Much of the criticism from fans and media following the loss has been directed at quarterback Matt Schaub, who threw an interception in the fourth quarter Sunday to end a drive that could have cut New England's lead to less than a touchdown. He also threw for 343 yards and two scores in the loss.

Schaub made the first two postseason starts of his career this season after missing last year's playoff run with a foot injury.

Kubiak believes putting all the blame for the loss on his quarterback is unfair, and said that a number of players, including Schaub, didn't make plays that could have changed the outcome. He has no plans to make any changes at the position in the future.

``I believe in Matt,'' Kubiak said. ``He's the quarterback for our football team and I have no doubt about him. I feel very good about our quarterback. Our whole team has got to get better - and that includes coaching and playing - for us to make the next step and Matt's a part of the team.''

Schaub led an offense that was seventh in the NFL with an average of 372.1 yards a game. He was helped by excellent seasons from running back Arian Foster and receiver Andre Johnson. Foster was second in the AFC with 1,424 yards rushing in the regular season and Johnson bounced back from his worst season to finish with a career-high 1,598 yards receiving, which led the AFC.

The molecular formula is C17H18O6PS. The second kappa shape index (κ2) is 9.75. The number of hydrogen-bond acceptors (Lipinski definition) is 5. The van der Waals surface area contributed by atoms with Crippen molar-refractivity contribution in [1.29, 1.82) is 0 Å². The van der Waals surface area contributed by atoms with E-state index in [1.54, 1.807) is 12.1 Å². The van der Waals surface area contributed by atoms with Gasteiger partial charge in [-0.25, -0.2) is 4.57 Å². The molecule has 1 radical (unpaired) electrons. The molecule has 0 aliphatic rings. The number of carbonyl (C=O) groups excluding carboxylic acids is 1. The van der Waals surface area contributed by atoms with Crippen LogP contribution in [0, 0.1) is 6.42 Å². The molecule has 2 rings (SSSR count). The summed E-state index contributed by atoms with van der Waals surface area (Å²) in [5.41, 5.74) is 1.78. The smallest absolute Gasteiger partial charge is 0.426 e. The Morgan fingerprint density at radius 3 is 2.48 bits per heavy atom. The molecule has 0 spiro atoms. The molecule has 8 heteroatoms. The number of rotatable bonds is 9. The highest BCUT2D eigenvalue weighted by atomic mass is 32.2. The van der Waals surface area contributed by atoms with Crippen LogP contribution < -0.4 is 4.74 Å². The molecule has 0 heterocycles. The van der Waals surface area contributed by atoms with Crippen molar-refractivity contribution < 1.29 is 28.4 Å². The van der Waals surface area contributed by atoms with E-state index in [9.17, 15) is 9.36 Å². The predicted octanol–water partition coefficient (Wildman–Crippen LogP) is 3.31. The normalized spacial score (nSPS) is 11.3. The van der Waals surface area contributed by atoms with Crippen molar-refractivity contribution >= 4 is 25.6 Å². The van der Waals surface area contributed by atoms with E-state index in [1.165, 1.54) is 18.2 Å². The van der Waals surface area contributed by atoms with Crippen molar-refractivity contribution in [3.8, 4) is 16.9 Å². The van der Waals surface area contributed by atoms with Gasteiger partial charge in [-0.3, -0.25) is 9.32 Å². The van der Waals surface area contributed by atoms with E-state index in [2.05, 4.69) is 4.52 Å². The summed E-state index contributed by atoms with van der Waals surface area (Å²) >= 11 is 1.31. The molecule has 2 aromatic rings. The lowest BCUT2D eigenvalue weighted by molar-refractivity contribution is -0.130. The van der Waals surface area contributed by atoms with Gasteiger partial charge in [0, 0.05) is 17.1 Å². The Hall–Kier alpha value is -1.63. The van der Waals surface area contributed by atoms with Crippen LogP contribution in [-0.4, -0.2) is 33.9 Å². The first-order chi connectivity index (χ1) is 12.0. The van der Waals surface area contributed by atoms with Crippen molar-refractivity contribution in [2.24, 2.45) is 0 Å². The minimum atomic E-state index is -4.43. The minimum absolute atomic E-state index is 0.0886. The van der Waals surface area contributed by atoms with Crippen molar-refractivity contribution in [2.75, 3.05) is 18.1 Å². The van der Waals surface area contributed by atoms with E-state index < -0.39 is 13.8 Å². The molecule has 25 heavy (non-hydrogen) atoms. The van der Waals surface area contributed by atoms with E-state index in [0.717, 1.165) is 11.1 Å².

Kubiak was disappointed that those numbers didn't translate into more consistent offensive outings in the last part of the season.

``There's a lot of good things going on right there, but we want to be the best,'' he said. ``And being the best meant that we could have been more consistent in the last month of the season and that could have been a difference for our team. That's the biggest thing right now for me is why weren't we more consistent in third down playing and those type of things late in the season like we were in the first three quarters of the season?''

NOTES: Rookie WR DeVier Posey injured his Achilles tendon in Sunday's game and will require surgery. Kubiak wasn't sure Monday how long he'll be out. ``It's a big blow,'' Kubiak said of the injury. ``You just feel bad for the kid because he had put himself in a situation to come back here next year and compete for a starting spot on this football team.''

---

Online:http://pro32.ap.org/poll andhttp://twitter.com/AP-NFL

Quick Links

One side of the Redskins' offensive line is struggling, and it's not the one you expected

One side of the Redskins' offensive line is struggling, and it's not the one you expected